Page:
A drone shot shows construction machines working on the Life Sciences Building
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Pitt-Greensburg unveiled its new Life Sciences Building

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The University of Pittsburgh at Greensburg celebrated the new year with the opening of its Life Sciences Building during a Jan. 12 ribbon-cutting in partnership with the Westmoreland County Chamber of Commerce.

Construction on the two-story, 32,085-square-foot building began in September 2021 and was completed in December 2022. The $19.5 million structure is connected through a new chemistry wing to Smith Hall, which has served as the center for science-related education since its construction in the 1970s. The new Life Sciences Building, designed by Pittsburgh-based MCF Architecture, will house nursing, health science, biology, microbiology and chemistry labs, as well as faculty offices and shared study spaces.

“At Pitt-Greensburg, approximately 500 students each year are majoring in the sciences and health-related disciplines,” said Robert Gregerson, president of Pitt-Greensburg. “The new Life Sciences Building will allow both the nursing program and our science programs to continue to grow — fulfilling an important need for space on our campus as well as fulfilling important needs in the region and the state.”

Rycon Construction out of Pittsburgh served as the general contractor for the project, which contributed an estimated $3 million in economic output to the region’s economy and an estimated 125 nonpermanent direct jobs. In addition, 31 permanent direct jobs will be created or retained and 112 jobs will be indirectly supported.

Barbara Barnhart, an instructor of biology, has worked closely with students in the Smith Hall labs.

“Working in small shared lab spaces meant that faculty and students needed to get creative and work collaboratively in order to succeed — and we did,” she said. “Our students are winning awards at conferences for their research. Just this past month, two of our students won second place for their research poster presentation at the annual meeting of the Allegheny Branch of the American Society for Microbiology. Adding new labs in the Life Sciences Building will provide more space for our faculty and students to not only offer lab-based courses, but to also work on capstone and honors projects. We are excited to see how our students and science programs advance with the opening of the Life Science Building.”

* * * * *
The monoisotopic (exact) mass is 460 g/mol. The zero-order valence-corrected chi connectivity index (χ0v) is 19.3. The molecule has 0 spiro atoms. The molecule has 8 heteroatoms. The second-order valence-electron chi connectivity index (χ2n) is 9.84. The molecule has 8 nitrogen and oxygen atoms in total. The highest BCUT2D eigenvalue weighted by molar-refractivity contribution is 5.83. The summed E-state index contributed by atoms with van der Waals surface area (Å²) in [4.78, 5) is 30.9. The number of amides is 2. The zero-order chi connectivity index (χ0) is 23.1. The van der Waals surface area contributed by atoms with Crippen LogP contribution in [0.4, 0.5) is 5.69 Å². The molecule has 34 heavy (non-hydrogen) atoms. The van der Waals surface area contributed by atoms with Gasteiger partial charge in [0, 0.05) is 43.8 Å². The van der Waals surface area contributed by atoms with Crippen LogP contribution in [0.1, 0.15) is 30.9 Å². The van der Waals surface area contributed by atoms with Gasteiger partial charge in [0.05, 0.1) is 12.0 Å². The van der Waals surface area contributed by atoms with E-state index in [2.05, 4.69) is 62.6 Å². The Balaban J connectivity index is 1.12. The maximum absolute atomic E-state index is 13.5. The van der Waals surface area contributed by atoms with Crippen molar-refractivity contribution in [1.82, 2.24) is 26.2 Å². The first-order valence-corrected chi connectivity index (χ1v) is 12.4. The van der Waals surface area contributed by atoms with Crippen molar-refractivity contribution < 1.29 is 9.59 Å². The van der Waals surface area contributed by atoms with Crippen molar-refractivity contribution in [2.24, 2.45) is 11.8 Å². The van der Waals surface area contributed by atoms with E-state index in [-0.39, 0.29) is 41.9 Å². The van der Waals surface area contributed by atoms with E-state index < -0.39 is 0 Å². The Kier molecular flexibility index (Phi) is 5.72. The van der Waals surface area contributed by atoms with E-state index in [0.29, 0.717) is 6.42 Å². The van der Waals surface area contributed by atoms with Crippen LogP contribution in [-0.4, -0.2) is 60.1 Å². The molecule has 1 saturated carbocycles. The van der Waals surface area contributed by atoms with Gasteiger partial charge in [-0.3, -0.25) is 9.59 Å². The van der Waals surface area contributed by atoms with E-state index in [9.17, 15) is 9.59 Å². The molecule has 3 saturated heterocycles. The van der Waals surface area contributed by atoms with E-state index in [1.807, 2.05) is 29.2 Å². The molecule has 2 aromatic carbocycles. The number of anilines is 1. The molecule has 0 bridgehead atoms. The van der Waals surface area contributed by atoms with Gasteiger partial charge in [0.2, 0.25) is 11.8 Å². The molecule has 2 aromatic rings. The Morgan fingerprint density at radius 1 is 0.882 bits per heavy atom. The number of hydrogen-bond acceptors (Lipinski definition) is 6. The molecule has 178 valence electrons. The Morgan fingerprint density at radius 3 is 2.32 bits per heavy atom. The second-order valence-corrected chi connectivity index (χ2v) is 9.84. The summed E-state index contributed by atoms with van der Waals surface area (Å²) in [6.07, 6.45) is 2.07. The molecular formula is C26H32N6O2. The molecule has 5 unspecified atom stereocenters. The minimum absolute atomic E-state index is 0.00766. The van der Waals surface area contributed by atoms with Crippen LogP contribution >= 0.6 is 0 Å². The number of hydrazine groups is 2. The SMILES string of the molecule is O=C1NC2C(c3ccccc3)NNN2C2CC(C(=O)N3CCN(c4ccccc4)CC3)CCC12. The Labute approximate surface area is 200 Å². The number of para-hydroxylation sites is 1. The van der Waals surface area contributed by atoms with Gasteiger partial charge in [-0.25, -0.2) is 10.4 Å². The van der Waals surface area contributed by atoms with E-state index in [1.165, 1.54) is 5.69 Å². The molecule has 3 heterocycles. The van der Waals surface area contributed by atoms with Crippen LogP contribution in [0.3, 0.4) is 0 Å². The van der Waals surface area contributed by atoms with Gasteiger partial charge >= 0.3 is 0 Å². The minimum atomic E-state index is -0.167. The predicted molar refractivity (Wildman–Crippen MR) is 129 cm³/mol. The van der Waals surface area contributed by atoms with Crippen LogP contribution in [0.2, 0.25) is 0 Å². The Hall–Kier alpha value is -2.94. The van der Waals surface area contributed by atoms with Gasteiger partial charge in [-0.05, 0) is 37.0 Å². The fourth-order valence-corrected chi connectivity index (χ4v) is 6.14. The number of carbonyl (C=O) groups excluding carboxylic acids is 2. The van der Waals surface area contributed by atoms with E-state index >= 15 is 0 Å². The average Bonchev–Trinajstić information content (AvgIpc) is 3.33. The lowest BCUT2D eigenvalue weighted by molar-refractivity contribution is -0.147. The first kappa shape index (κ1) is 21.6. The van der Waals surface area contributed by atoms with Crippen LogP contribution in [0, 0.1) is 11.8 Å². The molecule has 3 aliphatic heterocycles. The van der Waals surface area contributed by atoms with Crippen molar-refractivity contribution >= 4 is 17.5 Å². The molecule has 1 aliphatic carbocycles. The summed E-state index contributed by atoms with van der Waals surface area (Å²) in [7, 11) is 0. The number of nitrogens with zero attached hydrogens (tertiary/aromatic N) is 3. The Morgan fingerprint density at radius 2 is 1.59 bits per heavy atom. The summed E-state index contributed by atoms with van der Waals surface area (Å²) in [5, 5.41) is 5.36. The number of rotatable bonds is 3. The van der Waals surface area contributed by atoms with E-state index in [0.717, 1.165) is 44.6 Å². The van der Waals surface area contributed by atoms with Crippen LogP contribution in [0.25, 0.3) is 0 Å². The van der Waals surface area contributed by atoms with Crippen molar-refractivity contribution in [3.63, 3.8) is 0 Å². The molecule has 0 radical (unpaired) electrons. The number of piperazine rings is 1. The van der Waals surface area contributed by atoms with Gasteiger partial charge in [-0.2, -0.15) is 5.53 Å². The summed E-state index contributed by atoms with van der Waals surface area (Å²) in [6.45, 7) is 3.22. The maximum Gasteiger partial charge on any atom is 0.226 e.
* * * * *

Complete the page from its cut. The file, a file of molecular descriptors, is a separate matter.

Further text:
The new facility features seven laboratory spaces that science, nursing and nonscience disciplines will use: an anatomy and physiology lab, a general biology lab, a microbiology lab, an analytic chemistry lab, a general and advanced chemistry lab, an organic chemistry lab, and a chemistry prep space and research area for faculty. These will be coupled with a conference room, student study spaces and lobbies that lend themselves to study and conversation. Thanks to the generosity of the Elliott Group, study spaces and the lobbies on the first and second floors will bear its name. A third study space on the first floor is named the Dr. Guy M. and Nada L. Nicoletti Study Space. Two other study spaces will be named the Greensburg Foundation Family of Funds of The Community Foundation of Westmoreland County Study Spaces.